Angels drop makeup game against Twins

Angels drop makeup game against Twins

Angels drop makeup game against Twins

MINNEAPOLIS -- Angels manager Mike Scioscia has spoken of the learning curve facing his young roster as many players are getting their first extended look in the Major Leagues. On Monday night, that learning curve was especially steep in one inning, and the Angels paid for it.

The Minnesota Twins pulled ahead by scoring two runs without a hit in the seventh inning and held on to defeat the Los Angeles Angels, 6-3, on Monday night at a sweltering Target Field.

Grant Green made a crucial error on a potential double-play ball, and relievers Cory Rasmus (0-1) and Buddy Boshers combined to walk four batters in the inning, allowing the Twins to break a 3-3 tie and win at home for the first time in 11 tries.

Rasmus, on in relief of Jered Weaver, walked Brian Dozier to lead off the seventh, but Oswaldo Arcia followed with a ground ball to second base. Green, a converted shortstop and outfielder, tried to start a double play but fired the ball past shortstop Erick Aybar and into left field.

"Late in the game, I don't want to just give the guy second base -- I want to try to turn two there," Green said. "I should have just given [Aybar] a good throw, and then if the double play turns itself, it turns itself. At least we'd get one at second. But I tried to do too much."

After an intentional walk to Ryan Doumit, Trevor Plouffe drove in the go-ahead run with a sacrifice fly to right. Chris Colabello then drew a walk to reload the bases, and after reliever Boshers fanned pinch-hitter Darin Mastroianni for the second out, Pedro Florimon walked to force home the second run of the inning.

"We just had some young pitchers in that inning who lost their release point a little bit, and that opened it up for them," Scioscia said. "That and the error."

Indeed, it was the error -- Green's fourth of the year but only the second in 30 games with the Angels -- that set up the Twins' rally. But in Scioscia's mind, it also was an understandable miscue.

"It's his first full year of playing second base," Scioscia said. "He's been working out hard and getting a lot of instruction from [coach] Alfredo [Griffin], but he has to experience the plays and use that experience to get better. It's part of the learning curve."

The Angels began a 10-game, four-city road trip with Monday's make-up date of an April 17 meeting that was postponed due to cold, rainy weather -- a far cry from the game-time temperature of 93 degrees in Minneapolis on Monday. The heat might have played a role in an abbreviated start for Weaver, who threw 89 pitches in six innings and left with minor soreness in his right forearm.

"It just started tightening up a little in the third or fourth," Weaver said. "I got through the sixth inning, and Scioscia didn't want to push it any more, which is understandable. It's nothing concerning. Just maybe [with] the hot, humid air and losing a lot of fluids and stuff it started tightening up there a little bit, but it's not a concern."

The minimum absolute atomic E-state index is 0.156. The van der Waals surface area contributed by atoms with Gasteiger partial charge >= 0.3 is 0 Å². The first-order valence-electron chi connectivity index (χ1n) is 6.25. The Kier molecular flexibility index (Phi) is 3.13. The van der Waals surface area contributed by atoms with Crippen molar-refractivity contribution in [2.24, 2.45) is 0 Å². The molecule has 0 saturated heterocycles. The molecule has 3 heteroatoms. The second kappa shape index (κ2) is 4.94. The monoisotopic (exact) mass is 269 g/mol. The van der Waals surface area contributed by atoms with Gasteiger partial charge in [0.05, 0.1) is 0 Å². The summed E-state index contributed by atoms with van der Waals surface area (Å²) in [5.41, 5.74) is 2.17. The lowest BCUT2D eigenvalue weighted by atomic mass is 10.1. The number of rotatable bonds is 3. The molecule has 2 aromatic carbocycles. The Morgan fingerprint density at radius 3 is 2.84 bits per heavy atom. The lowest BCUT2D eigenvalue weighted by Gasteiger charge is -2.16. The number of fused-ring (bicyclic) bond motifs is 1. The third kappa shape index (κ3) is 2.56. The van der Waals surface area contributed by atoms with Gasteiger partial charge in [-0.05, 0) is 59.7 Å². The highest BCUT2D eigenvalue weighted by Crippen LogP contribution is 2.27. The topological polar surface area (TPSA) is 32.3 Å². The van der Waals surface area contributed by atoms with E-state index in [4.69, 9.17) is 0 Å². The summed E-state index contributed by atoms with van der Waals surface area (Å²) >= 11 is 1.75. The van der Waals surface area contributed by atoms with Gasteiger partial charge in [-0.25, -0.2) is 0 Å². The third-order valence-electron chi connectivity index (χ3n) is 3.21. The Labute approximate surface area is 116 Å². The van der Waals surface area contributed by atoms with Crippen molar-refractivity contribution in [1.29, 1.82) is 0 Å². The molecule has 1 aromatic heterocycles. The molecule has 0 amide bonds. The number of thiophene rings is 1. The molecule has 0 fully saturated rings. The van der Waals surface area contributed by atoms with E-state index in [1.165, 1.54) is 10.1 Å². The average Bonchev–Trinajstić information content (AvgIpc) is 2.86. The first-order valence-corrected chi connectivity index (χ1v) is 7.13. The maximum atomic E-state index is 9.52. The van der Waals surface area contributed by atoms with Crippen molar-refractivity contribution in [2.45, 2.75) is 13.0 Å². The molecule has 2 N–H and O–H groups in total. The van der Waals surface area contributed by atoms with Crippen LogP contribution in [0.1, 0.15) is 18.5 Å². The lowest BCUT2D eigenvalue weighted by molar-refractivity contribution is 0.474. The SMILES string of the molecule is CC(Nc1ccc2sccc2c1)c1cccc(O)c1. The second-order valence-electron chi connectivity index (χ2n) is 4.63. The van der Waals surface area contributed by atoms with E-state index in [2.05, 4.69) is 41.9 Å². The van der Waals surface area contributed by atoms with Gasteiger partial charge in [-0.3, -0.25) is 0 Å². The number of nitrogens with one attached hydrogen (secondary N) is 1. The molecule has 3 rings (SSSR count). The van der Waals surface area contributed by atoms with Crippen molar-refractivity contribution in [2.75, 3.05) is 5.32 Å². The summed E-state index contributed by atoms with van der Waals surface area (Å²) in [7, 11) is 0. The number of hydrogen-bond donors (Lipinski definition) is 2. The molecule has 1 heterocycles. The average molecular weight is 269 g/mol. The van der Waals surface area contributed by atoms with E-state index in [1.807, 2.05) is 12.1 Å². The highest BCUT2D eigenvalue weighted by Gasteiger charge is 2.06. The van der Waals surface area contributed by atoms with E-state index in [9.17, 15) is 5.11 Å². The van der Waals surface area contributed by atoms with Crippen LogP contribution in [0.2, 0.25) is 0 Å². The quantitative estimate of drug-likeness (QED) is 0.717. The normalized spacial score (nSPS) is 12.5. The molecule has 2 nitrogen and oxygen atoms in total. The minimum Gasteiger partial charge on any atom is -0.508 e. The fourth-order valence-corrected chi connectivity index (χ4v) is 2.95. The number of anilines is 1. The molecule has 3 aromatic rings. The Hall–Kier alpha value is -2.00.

The Twins got on the board first in the bottom of the third, when Mike Trout came within inches of making another of his patented highlight-reel catches. After Florimon reached on a perfect drag bunt, rookie catcher Josmil Pinto hit a drive to deep left-center field off Weaver. Trout closed on it quickly, but he ended up a half-step shy as the ball smacked the padding atop the wall and trickled away for an RBI double.

"Any ball that goes up into the air out there, I'm pretty confident that [Trout] is going to pull it in," Weaver said. "He's made some terrific catches out there. I didn't think [Pinto] hit it that good. I kinda got him out in front, and he put the good part of the barrel on the ball, and the ball just kept carrying. Mike put a good effort into trying to make that catch, and he just couldn't come up with it."

The Angels countered with a two-spot in the fourth to take the lead, 2-1. Mark Trumbo and Chris Iannetta singled before Kole Calhoun tied the game with a run-scoring double down the right-field line. Green then drove in the go-ahead run with a grounder to third base. They tacked on a run with an RBI double by Josh Hamilton for a 3-1 lead in the fifth.

Weaver wiggled out of a first-and-third, one-out jam in the fourth, fanning Florimon and inducing an Alex Presley popout to preserve the lead. But he was not as fortunate in the fifth. With Pinto on first and two outs, Doumit doubled and Plouffe drove home both runners with a single to short center, tying the game at 3.

"I made a pretty good pitch to Plouffe, but he kind of stuck his bat out there and hit it back up the middle," Weaver said. "Sometimes you're going to get guys out, and sometimes you're not -- he came up with a big hit there to tie the game up. It was a battle."

Doumit added an insurance run with an RBI double in the eighth inning. Twins closer Glen Perkins pitched the ninth and earned his 33rd save in 37 chances.

After the game, Green was still thinking about the error, but he was already looking forward to a chance to redeem himself in the field.

"It's something that I'll learn from," he said, "and the next time I get that exact same play I'll make it."

Patrick Donnelly is a contributor to This story was not subject to the approval of Major League Baseball or its clubs.